We went home today.
Uncle Bryan and Aunt Ginny home.
Seeing all the Hatches home.
Church of the Apostles home.
And, oh, it felt so good to see those familial faces and feel in person those familial hugs. We love all of our family and we miss living close enough to see them every week. But what made it even more special was seeing genuine joy on their faces at the sight of us.
It's honestly the mutual joy of being real together, of having life together, that makes each place home.
What's funny is that in all of our church hopping lately, we miss the preaching and teaching of the clergy at Church of the Apostles. So, ironically, we ended up visiting on a day that they had a guest speaker. This guest, Wesley Hill, started talking, and he didn't sound like home. He sounded comfortable and polished and all together, but he didn't sound like what I had come for. I found myself looking at my husband, with me thinking, "Damn it, every Sunday we keep hearing all these smart professory people, and my husband is just soaking it all in." I also found myself assuming that the reason God kept sending me to intellectual sermons was because He needed to talk to my husband and He needed me to sit still and be supportive. I seriously doubted there being any purpose to today's message and me.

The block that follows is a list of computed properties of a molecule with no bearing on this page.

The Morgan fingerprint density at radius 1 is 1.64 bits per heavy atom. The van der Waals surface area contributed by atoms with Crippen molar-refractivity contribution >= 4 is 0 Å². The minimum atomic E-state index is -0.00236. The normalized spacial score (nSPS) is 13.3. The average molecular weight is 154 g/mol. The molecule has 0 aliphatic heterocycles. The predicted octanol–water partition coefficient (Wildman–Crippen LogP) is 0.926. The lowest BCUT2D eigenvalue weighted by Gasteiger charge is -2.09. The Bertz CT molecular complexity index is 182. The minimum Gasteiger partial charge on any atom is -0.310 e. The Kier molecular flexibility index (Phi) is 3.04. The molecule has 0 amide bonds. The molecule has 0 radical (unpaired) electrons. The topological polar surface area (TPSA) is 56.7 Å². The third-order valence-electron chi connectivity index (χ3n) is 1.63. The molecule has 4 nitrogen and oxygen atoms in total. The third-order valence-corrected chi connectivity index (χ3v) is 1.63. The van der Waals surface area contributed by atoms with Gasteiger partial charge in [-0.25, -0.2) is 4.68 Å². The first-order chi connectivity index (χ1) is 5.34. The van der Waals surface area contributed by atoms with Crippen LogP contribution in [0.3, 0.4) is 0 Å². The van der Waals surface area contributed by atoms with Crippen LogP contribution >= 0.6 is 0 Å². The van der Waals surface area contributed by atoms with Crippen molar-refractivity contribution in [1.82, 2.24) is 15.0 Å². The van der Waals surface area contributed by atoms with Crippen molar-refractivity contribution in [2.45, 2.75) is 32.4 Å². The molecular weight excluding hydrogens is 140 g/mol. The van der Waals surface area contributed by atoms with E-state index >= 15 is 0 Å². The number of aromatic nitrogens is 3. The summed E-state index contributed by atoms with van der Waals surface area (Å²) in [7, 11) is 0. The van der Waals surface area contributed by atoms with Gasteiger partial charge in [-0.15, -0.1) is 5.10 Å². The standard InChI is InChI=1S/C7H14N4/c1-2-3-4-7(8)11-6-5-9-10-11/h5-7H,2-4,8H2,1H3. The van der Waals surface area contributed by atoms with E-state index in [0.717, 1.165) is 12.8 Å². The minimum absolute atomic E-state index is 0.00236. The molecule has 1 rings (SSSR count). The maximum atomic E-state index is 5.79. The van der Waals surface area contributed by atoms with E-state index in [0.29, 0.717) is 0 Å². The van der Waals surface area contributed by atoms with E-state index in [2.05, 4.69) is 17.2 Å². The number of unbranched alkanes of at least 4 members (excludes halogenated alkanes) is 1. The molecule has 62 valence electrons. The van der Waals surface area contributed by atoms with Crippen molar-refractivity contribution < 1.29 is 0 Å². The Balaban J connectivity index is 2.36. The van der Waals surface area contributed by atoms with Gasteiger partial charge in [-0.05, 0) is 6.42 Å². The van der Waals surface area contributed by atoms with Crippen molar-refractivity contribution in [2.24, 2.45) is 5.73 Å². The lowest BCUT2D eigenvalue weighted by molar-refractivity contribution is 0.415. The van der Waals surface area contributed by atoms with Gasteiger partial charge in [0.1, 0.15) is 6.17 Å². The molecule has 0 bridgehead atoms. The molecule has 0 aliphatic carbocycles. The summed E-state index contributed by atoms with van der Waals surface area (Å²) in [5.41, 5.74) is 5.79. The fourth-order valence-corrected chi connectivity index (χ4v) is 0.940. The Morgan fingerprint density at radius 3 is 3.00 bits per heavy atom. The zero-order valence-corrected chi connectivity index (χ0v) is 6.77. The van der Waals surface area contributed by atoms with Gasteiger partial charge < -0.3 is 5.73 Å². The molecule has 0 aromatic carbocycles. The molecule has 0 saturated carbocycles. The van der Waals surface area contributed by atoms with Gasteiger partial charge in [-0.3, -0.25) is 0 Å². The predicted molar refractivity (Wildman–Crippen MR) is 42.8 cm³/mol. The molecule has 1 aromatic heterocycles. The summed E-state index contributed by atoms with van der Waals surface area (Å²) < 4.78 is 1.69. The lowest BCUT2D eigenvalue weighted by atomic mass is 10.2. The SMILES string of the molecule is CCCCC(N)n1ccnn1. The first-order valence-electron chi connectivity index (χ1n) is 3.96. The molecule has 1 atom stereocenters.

But, I figured, since I was already there, I might as well try to pay attention. I mean, I can be smart too if I want to be.
When Wesley Hill finished, the man sitting next to me abruptly got up and left immediately after the sermon and never came back. I had been so immersed in myself and my thoughts that I started wondering if the way I had been leaning in to hear the speaker over the air conditioner had offended my neighbor in some way. I did not consider that maybe he HAD actually listened - all the way from the beginning - to the speaker and been rattled by it or had something in his life that needed his attention.
So, a few minutes later, when a man walked in and sat down in the seat my previous neighbor had just abandoned, I figured I should be nice. After a few minutes I handed him my program so he could follow the rest of the service. I explained that we would have communion. And when he asked if he could also take communion, I explained that it was, indeed, open to all baptized people. I also invited him the go to the altar to receive a blessing if he was not, after all, baptized.
And this is when God laughed at me.
This sweet humble man proclaimed in the most beautiful accent (Kenyan, it turned out) that he was born again. He was joyful to receive communion. He then asked me what the message for the day had said, being that he was visiting for the first time and had gotten the service time wrong and missed it. So I summarized that stranger in the pulpit's sermon.
The Kenyan, well, he quietly whispered, "Amen."
And he smiled.
That is when I heard God's laughter.
God also whispered to me, "Welcome."
Truly, for now and maybe always, Apostles is home.
Because of our friends.
Because of the messages we hear - even the ones delivered through the voices of the guests.
Because when we walk in the doors, God's grace meets us.
And most of all, because it is where I can hear God laughing.
And that, my friend, is reason for joy.
**Coincidentally, week three of Advent stands for JOY in liturgical churches.**